I wish I was smart enough to add links to posts but I'm not. On the Wisconsin site there is a thread about declining turkey numbers and a poster (Bowcrazy I think) has a link to GrowDeer.TV where Grant Woods does an episode on toxic seed. It is about grain seed that is treated with an insecticide call neonicotin and how it may be detrimental to the wildlife that consumes these treated seeds, especially turkeys. I found it quite interesting. It is something to consider not using when planting food plots. Check this out when you get the chance. You may also be able to see it by going to GrowDeer.TV and look for episode 638.
Since we started taking out nuisance coons, I’ve noticed much better turkey. Umbers the last several years
Pat, you can take 5 in the spring…..and ANOTHER 5 in the fall in CT. Stupid is as stupid does…. Welcome to CT.
They just INCREASED the bag limits here recently. And all the hunters are saying reduce the bag limits. I have no idea where to start the ball rolling to reduce it??????
I have been listening to any info i can on the subject and the general consensus amongst each conversation includes the lack of prescribed fire. They are a species that thrives on it. It isnt THE reason, but its a big component in the habitat issue which is a major issue. Ive been in touch with some local NWTF leaders and had some discussion on trying to get my young daughters and myself involved with local efforts. To help the resource and also just to expose my daughters to a worthy cause that has them outside and learning about nature type things. It sounds to me like the NWTF is struggling to have enough ppl willing to have a leader type role to be strong and able to serve their mission statement. Thats sad.
I too dont believe that killing gobblers has a huge impact on the population, but i do believe that it has some. Turkeys are a pecking order creature, each knows where they stand. You mess with the ladder during the breeding season and there has to be some effect. Ive had years where ive killed a bird that appears to be the number 1 without impact that day but things were weird/quiet for a week or more after when i know there are other mature birds in the area. Does that affect breeding? Might…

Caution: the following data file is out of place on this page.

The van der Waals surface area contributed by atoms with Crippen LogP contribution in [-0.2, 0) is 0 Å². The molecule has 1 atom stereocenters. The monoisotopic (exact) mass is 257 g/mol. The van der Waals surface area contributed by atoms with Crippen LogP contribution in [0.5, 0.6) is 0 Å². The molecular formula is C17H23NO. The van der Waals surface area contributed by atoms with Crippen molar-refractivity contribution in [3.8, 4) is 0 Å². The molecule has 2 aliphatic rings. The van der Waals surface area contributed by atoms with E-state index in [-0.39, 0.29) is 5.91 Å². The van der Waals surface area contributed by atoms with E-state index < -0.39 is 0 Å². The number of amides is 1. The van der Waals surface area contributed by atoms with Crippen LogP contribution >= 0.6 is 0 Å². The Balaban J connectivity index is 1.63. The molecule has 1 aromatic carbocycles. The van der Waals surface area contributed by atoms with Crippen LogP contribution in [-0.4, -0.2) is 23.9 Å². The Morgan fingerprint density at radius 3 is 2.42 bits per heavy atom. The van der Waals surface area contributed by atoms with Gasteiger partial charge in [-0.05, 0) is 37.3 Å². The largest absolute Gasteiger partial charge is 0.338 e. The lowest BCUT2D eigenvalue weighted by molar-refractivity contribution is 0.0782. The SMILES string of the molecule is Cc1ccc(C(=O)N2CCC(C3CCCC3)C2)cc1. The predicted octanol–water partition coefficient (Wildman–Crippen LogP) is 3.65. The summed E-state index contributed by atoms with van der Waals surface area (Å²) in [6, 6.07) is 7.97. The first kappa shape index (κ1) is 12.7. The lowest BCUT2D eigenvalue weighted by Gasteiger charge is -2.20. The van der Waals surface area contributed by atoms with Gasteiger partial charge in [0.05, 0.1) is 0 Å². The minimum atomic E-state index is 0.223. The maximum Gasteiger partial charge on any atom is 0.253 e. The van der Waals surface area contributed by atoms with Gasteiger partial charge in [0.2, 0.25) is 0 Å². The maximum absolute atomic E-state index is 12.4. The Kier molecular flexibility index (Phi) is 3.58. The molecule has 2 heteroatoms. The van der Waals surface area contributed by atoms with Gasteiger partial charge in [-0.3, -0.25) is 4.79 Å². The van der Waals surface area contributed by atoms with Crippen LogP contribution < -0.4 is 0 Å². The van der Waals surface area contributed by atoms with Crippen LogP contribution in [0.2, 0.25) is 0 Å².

A lot of research going on out there by some people that have an authentic passion for the bird and its presence. Cool stuff, too. Later than it could or should have started, but not too late to turn it around.
My opinion is this…if you enjoy hunting them or u dont, you should sure love to have em around and we all have to get together and do what we can to ensure that they stick around in an abundant manner. I dont believe it will take a lot from everybody, just a little from most will go a long way. I havent been part if that outside of a nwtf members-ship….that needs to change and thats what i plan to have happen
I have to agree that shooting hens during fall seasons is also a terrible idea! It's possible to shoot several hens during the fall in Nebraska and elsewhere.
I forgot that part. Yeah, with poult recruitment being so low, it does seem obvious that taking hens out of the population is a really bad idea. Then again…..im not a biologist….;^)
As stated above, severe weather in the spring strongly affects their nesting. Rain ain’t good if to much or too heavy. Wet and chilly spells doom.
A lot of good points throughout the thread... Even in areas where there may be turkeys, they don't gobble as much as they use too. Previous years, groups of Jakes would gobble for hours, now, I seldom hear one.. Here in PA, hunting pressure has to have some effect. With all the states that burn on a yearly basis, you'd think the turkeys would be flourishing in those areas.. Is that true?? California, colorado, etc. should be a turkey heaven,,,
PA’s answer was to eliminate the use of rifles in the fall season. I think that we should go to one tag per year Good for spring or fall. At least the second spring tag should be eliminated. I would also go back to half days for the entire season.
At home in MA behind my grandmothers and uncles we had to have 50-60 birds. As recently as 4 years ago. This year, there’s maybe 10-15. It’s crazy. Same where I deer hunt in PA, 4/5 years ago, you couldn’t sit without a flock coming by and seeing turkeys every day. Last two years, if you see some you got lucky.
There is no equal except maybe elk during the rut to be in the woods or swamps on a crisp spring morning and be serenaded by a gobbler or two shaking and waking up the whole area you have made your own spot to pursue these guys.I’ve been doing it for way more years than I can remember and I’ll never tire from it.Hope the powers that be can come to a solution to why the decline in numbers.Good luck Lewis